While the temperatures are arctic across most of the country, one warm spot is Black History Month. Black History heroes reflect the past, celebrate the present, and give hope for a better future. This month, NHSA had the pleasure of speaking with Black History hero Dr. Barbara Cooper.
Dr. Cooper is a Head Start alumna and secretary of the Alabama Department of Early Childhood Education. We discussed her trailblazing work to build a first-class early childhood program across the state of Alabama and her influential role as a Head Start champion.
NHSA: Tell me about your early life. What are your memories of Head Start?
Dr. Cooper: My cousin and I attended Head Start together on the South Side of Chicago. She was a little more nervous about school than I was, and I remember a flexible wall between our two classrooms. That wall would occasionally open, so the space functioned as one giant classroom. But, as children, we thought the teachers intentionally set it up so that we could see each other!
Head Start was such a positive experience for my growth and development and for my mother. She was growing up herself as a young mother with four children. I have vivid memories of teachers visiting my home, and I was exposed to the wonderful world of books. I fell in love with reading so much that my parents bought me books almost weekly at the grocery store, and I took them to school to read with my Head Start class. Head Start made sure I was ready for kindergarten and I will always be a champion.
NHSA: How does Head Start play a role in your current work?
Dr. Cooper: I lead the Alabama Department of Early Childhood Education where we administer the First Class Pre-K Program that has been recognized by the National Institute for Early Education Research for meeting all quality benchmarks for 15 consecutive years. As part of my work to build an exemplary early education model, I ensure Head Start is at the decision-making table as a preeminent voice in kindergarten readiness. We have a professional within our department who collaborates with our Head Start programs in Alabama. An aligned early learning continuum takes a 'we' not 'them' mindset, and we have the opportunity to elevate the best of all our preschool programs. Head Start is a critical voice in this work, and there's so much more we can achieve when we see each other as partners and not competitors.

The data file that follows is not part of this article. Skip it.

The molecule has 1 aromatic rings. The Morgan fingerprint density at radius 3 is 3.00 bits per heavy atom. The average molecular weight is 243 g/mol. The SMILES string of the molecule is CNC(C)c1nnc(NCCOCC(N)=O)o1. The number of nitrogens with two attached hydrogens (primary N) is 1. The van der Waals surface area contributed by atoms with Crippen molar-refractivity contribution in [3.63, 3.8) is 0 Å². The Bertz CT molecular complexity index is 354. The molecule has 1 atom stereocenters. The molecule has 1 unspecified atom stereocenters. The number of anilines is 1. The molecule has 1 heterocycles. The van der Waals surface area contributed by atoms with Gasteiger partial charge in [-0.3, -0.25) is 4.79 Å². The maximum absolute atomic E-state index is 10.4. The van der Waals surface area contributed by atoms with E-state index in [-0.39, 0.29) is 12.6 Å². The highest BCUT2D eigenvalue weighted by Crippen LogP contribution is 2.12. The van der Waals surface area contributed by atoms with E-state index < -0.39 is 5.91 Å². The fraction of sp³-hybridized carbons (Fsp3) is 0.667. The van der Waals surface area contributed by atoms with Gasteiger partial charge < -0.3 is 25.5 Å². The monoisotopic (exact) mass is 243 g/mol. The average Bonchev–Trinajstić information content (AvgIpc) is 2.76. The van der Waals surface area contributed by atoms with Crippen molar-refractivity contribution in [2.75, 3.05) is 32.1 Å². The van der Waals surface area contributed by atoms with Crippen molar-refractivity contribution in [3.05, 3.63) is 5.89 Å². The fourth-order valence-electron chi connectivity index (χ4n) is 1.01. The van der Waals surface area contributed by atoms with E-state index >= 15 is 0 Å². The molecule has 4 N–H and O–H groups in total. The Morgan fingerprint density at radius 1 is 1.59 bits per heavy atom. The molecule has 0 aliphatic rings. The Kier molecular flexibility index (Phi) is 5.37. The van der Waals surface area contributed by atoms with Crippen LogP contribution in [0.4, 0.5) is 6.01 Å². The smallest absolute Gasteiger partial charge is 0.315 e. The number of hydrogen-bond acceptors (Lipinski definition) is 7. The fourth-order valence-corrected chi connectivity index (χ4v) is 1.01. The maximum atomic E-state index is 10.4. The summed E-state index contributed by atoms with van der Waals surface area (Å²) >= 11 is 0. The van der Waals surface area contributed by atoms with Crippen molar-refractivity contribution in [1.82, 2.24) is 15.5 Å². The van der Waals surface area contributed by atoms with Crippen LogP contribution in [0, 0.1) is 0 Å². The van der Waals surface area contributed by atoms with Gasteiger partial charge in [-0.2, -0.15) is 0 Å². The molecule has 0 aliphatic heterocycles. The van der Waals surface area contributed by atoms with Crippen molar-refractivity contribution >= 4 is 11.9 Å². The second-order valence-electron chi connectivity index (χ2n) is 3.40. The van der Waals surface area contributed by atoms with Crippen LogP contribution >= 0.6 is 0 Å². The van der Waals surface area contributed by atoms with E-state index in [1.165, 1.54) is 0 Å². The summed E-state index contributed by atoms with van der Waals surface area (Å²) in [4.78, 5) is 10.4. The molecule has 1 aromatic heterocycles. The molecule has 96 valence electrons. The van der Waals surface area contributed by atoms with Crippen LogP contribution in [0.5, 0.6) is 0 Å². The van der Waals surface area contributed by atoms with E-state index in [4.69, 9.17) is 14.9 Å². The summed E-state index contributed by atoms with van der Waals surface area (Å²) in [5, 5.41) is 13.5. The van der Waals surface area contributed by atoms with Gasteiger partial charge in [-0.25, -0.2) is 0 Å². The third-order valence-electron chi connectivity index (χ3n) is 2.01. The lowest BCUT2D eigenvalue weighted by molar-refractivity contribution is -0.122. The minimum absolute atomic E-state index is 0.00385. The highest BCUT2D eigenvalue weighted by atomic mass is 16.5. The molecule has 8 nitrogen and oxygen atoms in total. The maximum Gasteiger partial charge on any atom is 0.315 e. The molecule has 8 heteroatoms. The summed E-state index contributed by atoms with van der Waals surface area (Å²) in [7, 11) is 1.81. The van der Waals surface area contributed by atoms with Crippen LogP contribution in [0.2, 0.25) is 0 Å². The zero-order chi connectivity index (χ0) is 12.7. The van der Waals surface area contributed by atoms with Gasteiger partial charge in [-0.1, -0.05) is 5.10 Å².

NHSA: It's Black History Month and many programs are reading stories of heroes like Martin Luther King Jr. and Rosa Parks. They are also taking concrete steps to be more culturally responsive. As an early education leader, what's your position on building responsive and inclusive early childhood environments?
Dr. Cooper: I spent a portion of my career as Chief Equity and Engagement Officer for the Aurora Public Schools in Colorado. I believe reflective practices and inclusive classrooms are essential to achieving student success. Diversity, equity, and inclusion (DEI) is intentional work. It's best to foster environments where children and families see themselves in classroom materials and curriculum and share their cultural identity with the school community. This type of environment strengthens the school-family and teacher-student connections.
On another level, DEI requires courage and a willingness to push the needle to discuss things like disproportionality in educational outcomes. It also requires being data-informed in decisions and policymaking. In the end, we maximize the benefits of a high-quality early learning environment when we intentionally pursue equity and inclusion.
NHSA: If the future of Head Start rested squarely on your shoulders, what's the one thing you would want the public to know?
Dr. Cooper: Investing in early care and education is a game-changer for every community. Every child should have the opportunity and access to high-quality early learning that prepares them to be confident, successful learners throughout life. That's what Head Start aims to do, and we need to make sure every child has this first-class experience.